Health and Medicine

ACCLAIM for physicians, scientists, leaders

UNC-Chapel Hill School of Medicine program aims to provide leadership and career development opportunities to junior faculty members.

Twelve faculty members became the first group to complete the one-year Academic Career Leadership Academy in Medicine (ACCLAIM). ACCLAIM is a UNC-Chapel Hill School of Medicine program that provides leadership and career development opportunities to junior faculty members, with an emphasis on those underrepresented in medicine.

One of the central requirements of ACCLAIM is that participants propose an idea that they will work on individually to advance research, strengthen teaching and improve the health care system. For Paul Godley, executive associate dean for faculty affairs and faculty development, the timing of the kickoff of ACCLAIM couldn’t have been better. With the changing landscape of health care and medical education, Dr. Godley sees a system ripe for new ideas.

“I try to communicate to participants that this is a huge health care system, and it’s getting bigger,” says Godley. “There are lots of opportunities for leadership, so being ready when the moment arises is a big benefit for the system and the individual.”

The projects proposed by faculty members at the end of their time in ACCLAIM are designed to span boundaries and connect disciplines at the hospital and medical school, and they should also improve efficiency or effectiveness. The ideal end result for a project is the implementation of new ways of working that are in keeping with the missions of the school and health care system, while improving and streamlining the organization of care for patients.

Godley believes that the mix of cross-department communication and exchange of ideas has the potential to shape future leaders at UNC and make them positive agents of change.

Modeled after the Public Health Leadership Program at UNC’s Gillings School of Global Public Health, ACCLAIM is developing a new generation of leaders at the School of Medicine, while furthering the school’s research mission, strengthening teaching and improving care for patients.  ACCLAIM projects mentioned in this article include a geriatric emergency room, protecting burn victims from infections, and a centralized schedule for pediatric pain sedation.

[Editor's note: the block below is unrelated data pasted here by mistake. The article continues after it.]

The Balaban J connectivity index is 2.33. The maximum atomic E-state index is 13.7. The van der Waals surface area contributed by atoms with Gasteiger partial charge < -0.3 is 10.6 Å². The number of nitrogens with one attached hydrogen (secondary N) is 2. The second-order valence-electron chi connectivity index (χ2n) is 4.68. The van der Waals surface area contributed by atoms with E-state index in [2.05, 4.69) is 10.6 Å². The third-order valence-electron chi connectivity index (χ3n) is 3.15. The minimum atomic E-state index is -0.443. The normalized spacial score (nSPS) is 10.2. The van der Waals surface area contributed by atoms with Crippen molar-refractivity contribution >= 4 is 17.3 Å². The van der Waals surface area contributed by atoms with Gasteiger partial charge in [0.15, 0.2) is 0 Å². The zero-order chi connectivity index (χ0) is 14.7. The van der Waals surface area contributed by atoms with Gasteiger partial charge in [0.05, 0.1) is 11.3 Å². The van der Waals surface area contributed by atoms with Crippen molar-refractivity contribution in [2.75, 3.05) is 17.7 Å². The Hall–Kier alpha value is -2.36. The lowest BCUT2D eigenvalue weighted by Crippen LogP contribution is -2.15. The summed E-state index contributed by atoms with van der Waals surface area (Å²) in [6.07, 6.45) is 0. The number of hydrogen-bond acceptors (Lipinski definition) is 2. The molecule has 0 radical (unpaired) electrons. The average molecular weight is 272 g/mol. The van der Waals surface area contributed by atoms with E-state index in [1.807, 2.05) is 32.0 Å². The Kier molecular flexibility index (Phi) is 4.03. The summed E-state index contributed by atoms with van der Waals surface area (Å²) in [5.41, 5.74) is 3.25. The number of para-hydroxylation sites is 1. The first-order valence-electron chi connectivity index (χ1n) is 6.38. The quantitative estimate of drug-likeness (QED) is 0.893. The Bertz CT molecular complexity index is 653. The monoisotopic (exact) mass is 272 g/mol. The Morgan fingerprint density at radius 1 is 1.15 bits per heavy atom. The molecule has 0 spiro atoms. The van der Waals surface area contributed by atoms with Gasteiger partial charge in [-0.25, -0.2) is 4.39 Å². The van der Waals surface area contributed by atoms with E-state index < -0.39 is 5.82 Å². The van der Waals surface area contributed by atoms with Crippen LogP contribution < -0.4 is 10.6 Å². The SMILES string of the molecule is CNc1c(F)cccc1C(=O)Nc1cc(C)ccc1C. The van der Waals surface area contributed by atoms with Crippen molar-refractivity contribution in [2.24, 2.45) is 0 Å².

“We want participants to see that they can have an impact on the medical school and the health care system – that we’ve invested in them and that this is a place that they can build a career,” he says.

The first ACCLAIM graduates proposed a wide range of improvement projects now in various developmental phases; several months after participants completed the program, some projects are near implementation, while others demonstrate promise and require further research and consideration. Regardless of the project stage, ACCLAIM participation helps individuals learn more about themselves and further develops leadership skills.

“We’re catching people early in their leadership experience and giving them additional leadership training,” says Godley. “Because many participants have already supervised people as division chiefs and section chiefs, we’re really enhancing what they possess and revealing to them what’s possible for the system and their careers.”

The idea for ACCLAIM was based, in part, on the model established by the Public Health Leadership Program (PHLP) in the Gillings School of Public Health. David Steffen, clinical assistant professor of PHLP, serves as facilitator of ACCLAIM. His experience has been invaluable in pushing participants to examine their personal and professional abilities and limitations, communicate more effectively with others, and broaden the way they think about the growing health care system. So far, Steffen has been impressed with the participants.

“They have incredible curiosity and ability to absorb and apply things in their own area,” he says. “And they have a thirst for knowing individuals on a personal basis. Leadership is a series of microinteractions – it’s about relationships, and everything else is derivative. Both the more introverted and extroverted persons have been willing to get to know other people and situations and connect with them for the goal of making their practice and their area for their patients safer and better.”

To produce change, it’s necessary but no longer sufficient to be technically competent. According to Steffen, a key to producing boundary-spanning projects is generating interdepartmental contact by getting participants out of their individual silos and helping them understand the increasingly complicated integrative health care system.

“In today’s health care environment, logic and algorithms can’t be relied upon to solve all problems,” says Steffen. “Interactions with different kinds of people matter, and with team-delivered and patient-centered care becoming increasingly important, developing the kinds of collaborative skills we do in ACCLAIM is necessary for the physician to make change.”

Nearly two years since the pilot program launched, Steffen has witnessed participants evolve as they’ve developed new awareness of themselves as physicians, scientists, and leaders.

“Before they start the program, individuals have a more limited conception of who they can be and how well they can lead the change they can affect,” he says. “ACCLAIM takes them from having a purely clinical, scientific, or technical viewpoint and expertise to a broad, interpersonal and systems-building perspective, one of synergistic connections among people working for patient health in the medical school, hospital and health care system.”

Read about three innovative projects that have resulted from ACCLAIM.